But the main thing is, good catch.
UM Review RN, ASN, RN
Since we're all new nurses, here
Oh gosh, I posted to the wrong forum again. Sorry! :imbar
No worries, AOP. Personally, as a new nurse, I spend a lot of time feeling foolish and awkward, so, hey, you know, join the club!
good idea- had my first full week on the floor last week, and I left the hospital in tears every night! A few good things that happened:
1. I learned a TON of skills we never had the opportunity to do in school, but I'll be doing daily in my PICU position- drawing blood from an arterial line, zeroing CVP and arterial lines, calculating drip rates on vasopressors, tracheal suction on a five week old infant, giving report (one of my preceptors gave me a fantastic form to use, broken down by body system, which has helped immensely). keeping on schedule with my meds and assessments...wow, no wonder i was so tired!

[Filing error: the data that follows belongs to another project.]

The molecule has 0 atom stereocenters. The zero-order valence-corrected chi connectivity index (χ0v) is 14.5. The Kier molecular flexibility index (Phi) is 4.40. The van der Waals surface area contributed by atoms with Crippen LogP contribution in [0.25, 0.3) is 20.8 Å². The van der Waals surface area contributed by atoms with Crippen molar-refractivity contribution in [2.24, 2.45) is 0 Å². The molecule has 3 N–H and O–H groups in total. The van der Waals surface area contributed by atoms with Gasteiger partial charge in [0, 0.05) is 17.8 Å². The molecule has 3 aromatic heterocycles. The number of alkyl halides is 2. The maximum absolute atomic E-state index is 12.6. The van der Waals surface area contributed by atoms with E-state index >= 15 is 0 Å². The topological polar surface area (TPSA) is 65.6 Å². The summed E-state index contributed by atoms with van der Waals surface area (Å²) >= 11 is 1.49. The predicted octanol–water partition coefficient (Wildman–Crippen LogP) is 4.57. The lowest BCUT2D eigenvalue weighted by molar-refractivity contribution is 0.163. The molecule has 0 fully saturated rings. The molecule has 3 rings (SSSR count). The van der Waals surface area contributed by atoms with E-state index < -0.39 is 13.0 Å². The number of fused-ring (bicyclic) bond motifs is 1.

2. I had a 4 month old with HLHS, mom was at the bedside much of the time. I talked to mom a lot while taking care of the patient, and she was obviously appreciative of having someone to connect with, as she's staying in an unfamiliar city by herself. Helping keep mom calm also helped to keep the baby calm, to an extent- which reduced the load on his heart.
3. I wrote several notes, each of which was easier than the last. In fact, every single thing I did got easier each time I repeated it. By my fourth shift, I was actually caught up on stuff and ready to give report when change of shift came along.
Good idea to start this thread. Intellectually, I knew I'd feel totally incompetent when I started out on the unit, but experiencing that feeling is a lot more uncomfortable than I expected. I feel totally like I'm drowning, even though I'm getting positive feedback from my preceptors; it's nice to be reminded of the little successes along the way.